> Thanks for all the info so far. I really appreciate it. This kind of response really shows the
    > value of this NG.
    >
    > Another question. After doing some more research, it looks like you have to apply some sort of gel
    > or cream under the sensor. Is this required for all of those monitors that use the chest strap? If
    > so, is it irritating, does it cause any kind of discomfort. What about the chest strap itself?
    > Does it chafe or otherwise cause discomfort?
     
  11. Review Boy

    Review Boy Guest

    I agree.

    When you first start using a HRM, you may notice that your usual workout is very uneven: work hard,
    slack off, work hard, slack off. This is not always desirable (depending upon why you ride), and a
    HRM will let you "even out" your workout. For example, I have found that the way I can ride longest
    at a high rate is to get to a few hearbeats below my aerobic-anerobic barrier and keep my effort
    level there. Continually crossing that barrier (back and forth) is tiring and limits the duration of
    the workout.

    Also, for some of us, a HRM warns us that we're entering the anerobic range 5-20 seconds before we
    get other symptoms (heavy breathing, perception of effort).

    So, a HRM is a very sensitive effort meter, in a sense.

    "S. Delaire "Rotatorrecumbent"" <[email protected]> wrote in message
    news:[email protected]...
    > For me a HRM is way more then a novelty.
     
  12. Cletus Lee

    Cletus Lee Guest

    In article <[email protected]>, [email protected] says...
    > Hi All,
    >
    > Thanks for all the info so far. I really appreciate it. This kind of response really shows the
    > value of this NG.
    >
    > Another question. After doing some more research, it looks like you have to apply some sort of gel
    > or cream under the sensor. Is this required for all of those monitors that use the chest strap? If
    > so, is it irritating, does it cause any kind of discomfort. What about the chest strap itself?
    > Does it chafe or otherwise cause discomfort?
    >
    The ECG5 that I mentioned previously came with instructions to lubricate the contact pads with
    saliva (spit). I have never used any electrolytic creams or gels. Note that plain water does not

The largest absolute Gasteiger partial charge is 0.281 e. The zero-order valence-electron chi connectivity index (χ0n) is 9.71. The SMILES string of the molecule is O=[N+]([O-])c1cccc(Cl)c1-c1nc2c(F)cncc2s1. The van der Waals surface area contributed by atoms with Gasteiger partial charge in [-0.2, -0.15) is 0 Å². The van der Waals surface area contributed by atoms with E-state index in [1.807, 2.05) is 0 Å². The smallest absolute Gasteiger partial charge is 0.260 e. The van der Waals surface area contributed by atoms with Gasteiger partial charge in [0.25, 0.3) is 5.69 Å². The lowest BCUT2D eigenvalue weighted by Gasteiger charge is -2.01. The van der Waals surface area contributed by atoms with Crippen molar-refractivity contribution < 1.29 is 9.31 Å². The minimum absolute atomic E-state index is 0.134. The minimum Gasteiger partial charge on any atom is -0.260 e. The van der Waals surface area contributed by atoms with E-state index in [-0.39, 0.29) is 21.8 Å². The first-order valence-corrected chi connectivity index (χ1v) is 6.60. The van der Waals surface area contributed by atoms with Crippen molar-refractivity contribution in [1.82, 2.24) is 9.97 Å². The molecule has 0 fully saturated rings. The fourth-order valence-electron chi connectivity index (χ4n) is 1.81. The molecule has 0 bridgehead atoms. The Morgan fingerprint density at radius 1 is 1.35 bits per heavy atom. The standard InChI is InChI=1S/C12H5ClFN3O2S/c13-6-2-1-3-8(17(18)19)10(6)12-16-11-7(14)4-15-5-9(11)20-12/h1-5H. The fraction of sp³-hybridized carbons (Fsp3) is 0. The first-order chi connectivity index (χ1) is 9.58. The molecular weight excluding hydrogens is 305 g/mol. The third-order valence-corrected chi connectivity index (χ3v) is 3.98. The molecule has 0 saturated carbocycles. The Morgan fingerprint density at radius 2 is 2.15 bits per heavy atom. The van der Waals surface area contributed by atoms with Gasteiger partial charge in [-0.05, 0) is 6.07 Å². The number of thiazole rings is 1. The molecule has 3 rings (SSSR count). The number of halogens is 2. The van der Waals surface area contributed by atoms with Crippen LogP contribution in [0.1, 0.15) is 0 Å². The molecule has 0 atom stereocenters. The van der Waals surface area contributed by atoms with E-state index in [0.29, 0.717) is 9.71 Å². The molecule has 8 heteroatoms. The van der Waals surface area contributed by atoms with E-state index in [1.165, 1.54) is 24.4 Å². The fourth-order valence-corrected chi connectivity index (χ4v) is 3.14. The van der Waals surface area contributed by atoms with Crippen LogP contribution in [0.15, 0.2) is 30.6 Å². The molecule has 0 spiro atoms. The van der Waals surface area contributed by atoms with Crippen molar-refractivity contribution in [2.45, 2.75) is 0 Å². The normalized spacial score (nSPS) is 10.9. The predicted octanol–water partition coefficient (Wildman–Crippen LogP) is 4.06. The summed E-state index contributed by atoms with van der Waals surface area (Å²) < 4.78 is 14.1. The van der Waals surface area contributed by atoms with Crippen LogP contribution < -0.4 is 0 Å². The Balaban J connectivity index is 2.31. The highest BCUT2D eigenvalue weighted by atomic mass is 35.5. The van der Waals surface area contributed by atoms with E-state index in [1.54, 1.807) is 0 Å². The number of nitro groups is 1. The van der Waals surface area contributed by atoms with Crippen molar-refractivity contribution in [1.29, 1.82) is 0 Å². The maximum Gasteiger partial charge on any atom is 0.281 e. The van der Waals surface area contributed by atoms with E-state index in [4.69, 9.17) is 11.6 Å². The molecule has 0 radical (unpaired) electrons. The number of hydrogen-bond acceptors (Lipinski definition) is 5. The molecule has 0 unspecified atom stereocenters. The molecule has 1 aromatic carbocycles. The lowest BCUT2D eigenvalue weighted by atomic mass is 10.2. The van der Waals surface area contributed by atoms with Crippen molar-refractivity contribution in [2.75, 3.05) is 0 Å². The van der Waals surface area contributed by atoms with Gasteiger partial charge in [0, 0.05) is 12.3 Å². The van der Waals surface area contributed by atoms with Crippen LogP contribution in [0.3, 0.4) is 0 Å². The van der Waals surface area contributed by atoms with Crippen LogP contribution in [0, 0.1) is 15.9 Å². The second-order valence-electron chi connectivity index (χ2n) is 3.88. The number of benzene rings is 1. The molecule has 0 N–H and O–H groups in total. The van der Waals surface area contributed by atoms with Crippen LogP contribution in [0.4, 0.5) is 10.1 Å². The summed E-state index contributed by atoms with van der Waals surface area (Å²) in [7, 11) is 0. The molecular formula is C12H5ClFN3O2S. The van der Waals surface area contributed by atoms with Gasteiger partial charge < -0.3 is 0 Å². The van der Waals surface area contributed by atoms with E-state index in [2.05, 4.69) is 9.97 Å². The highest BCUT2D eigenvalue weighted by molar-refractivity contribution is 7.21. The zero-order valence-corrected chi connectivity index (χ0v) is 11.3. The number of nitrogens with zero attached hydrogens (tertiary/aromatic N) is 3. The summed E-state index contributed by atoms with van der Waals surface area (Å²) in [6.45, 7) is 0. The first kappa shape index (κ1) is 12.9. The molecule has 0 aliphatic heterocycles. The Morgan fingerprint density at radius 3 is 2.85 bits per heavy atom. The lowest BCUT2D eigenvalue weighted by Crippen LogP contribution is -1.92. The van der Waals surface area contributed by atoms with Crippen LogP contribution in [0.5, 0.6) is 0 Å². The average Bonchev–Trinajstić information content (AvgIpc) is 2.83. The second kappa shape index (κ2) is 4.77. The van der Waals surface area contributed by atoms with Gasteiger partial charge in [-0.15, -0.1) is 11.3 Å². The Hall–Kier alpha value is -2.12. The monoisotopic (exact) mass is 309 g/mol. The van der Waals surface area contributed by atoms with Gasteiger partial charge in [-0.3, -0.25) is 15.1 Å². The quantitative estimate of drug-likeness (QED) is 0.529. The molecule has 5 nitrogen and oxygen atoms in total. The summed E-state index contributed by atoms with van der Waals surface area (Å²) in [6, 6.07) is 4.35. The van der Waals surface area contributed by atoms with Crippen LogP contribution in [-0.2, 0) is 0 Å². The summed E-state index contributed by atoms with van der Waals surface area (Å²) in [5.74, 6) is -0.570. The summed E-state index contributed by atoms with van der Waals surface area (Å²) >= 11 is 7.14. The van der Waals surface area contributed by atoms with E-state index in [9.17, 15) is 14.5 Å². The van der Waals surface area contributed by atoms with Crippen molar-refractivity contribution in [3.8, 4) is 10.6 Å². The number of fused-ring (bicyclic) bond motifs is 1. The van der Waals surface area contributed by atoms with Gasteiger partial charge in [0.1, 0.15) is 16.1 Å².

work. the HRM will get good contact on a sweaty body but that ususally takes a few minutes of
    exercise. The spit lubricant just jump starts the process.

    --

    Cletus D. Lee Bacchetta Giro Lightning Voyager http://www.clee.org
    - Bellaire, TX USA -
     
  13. Review Boy

    Review Boy Guest

    I agree.

    If you are not getting a good contact, try saliva.

    "Rick Moll" <[email protected]> wrote in message news:[email protected]...
    > I use a HRM every time I ride. I've never used any gel or cream. I can't imagine why you would
    > need any, unless you don't plan to work up a sweat...[snip]
     
  14. Andy

    Andy Guest

    I use both a polar HRM and also a Cateye (MSC-3Dx). I have never had a problem in winter or summer
    using tap water to get the HRM going. On hot days, of course, the HRM needs no prep as my skin is
    moist enough from the outset.

    I have read posts from others that need creams or jells. My only thought is that either they are
    using brands that work less well than the Cateye or the Polar HRM's that I have, or that the water
    is different here.

    Andy

    "Cletus Lee" <[email protected]> wrote in message news:[email protected]...
    > In article <[email protected]>, [email protected] says...
    > > Hi All,
    > >
    > > Thanks for all the info so far. I really appreciate it. This kind of response really shows the
    > > value of this NG.
    > >
    > > Another question. After doing some more research, it looks like you have
    to
    > > apply some sort of gel or cream under the sensor. Is this required for
    all
    > > of those monitors that use the chest strap? If so, is it irritating,
    does it
    > > cause any kind of discomfort. What about the chest strap itself? Does it chafe or otherwise
    > > cause discomfort?
    > >
    > The ECG5 that I mentioned previously came with instructions to lubricate
    the contact pads with
    > saliva (spit). I have never used any electrolytic creams or gels. Note
    that plain water does
    > not work. the HRM will get good contact on a sweaty body but that ususally
    takes a few minutes
    > of exercise. The spit lubricant just jump starts the process.
    >
    > --
    >
    > Cletus D. Lee Bacchetta Giro Lightning Voyager http://www.clee.org
    > - Bellaire, TX USA -
     
  15. Andy

    Andy Guest

    How do you know at what heart rate is your aerobic-anerobic barrier?

    > For example, I have found that the way I can ride longest at a high rate is to get to a few
    > hearbeats below my aerobic-anerobic barrier and keep my effort level there. Continually crossing
    > that barrier (back and forth) is tiring and limits the duration of the workout.
     
  16. Robert Siegel wrote:
    >
    > After using a HR monitor for a while, whether running or on a bike, you soon learn to "feel" when
    > you are operating at the high end of your capacity. In other words, you sense what the monitor
    > says without looking at it. But it is a good device to learn what is a safe level for your heart
    > and to re-check status from time to time.

    I don't agree. I'm using HRM's for more than 10 years now. I learned that on many occasions, your
    HRM tells you that you are more (or less) intensly busy than you think you feel. It also helps you
    to maintain a specific low or high intensity for a specific purpose. E.G. we have a 5 mile run
    around my work place, with a competition. Using my HRM (Polar A1 for running) I know which intensity
    I can just maintain from start to finish. Without you start a bit too fast, or slow down too much in
    the middle sections. While cycling (Cateye HB100 great, great, great!) it helped me even maximise
    avg on a 150 mile trip. Slowing me down in the first hours, and pushing me the last hour. I had a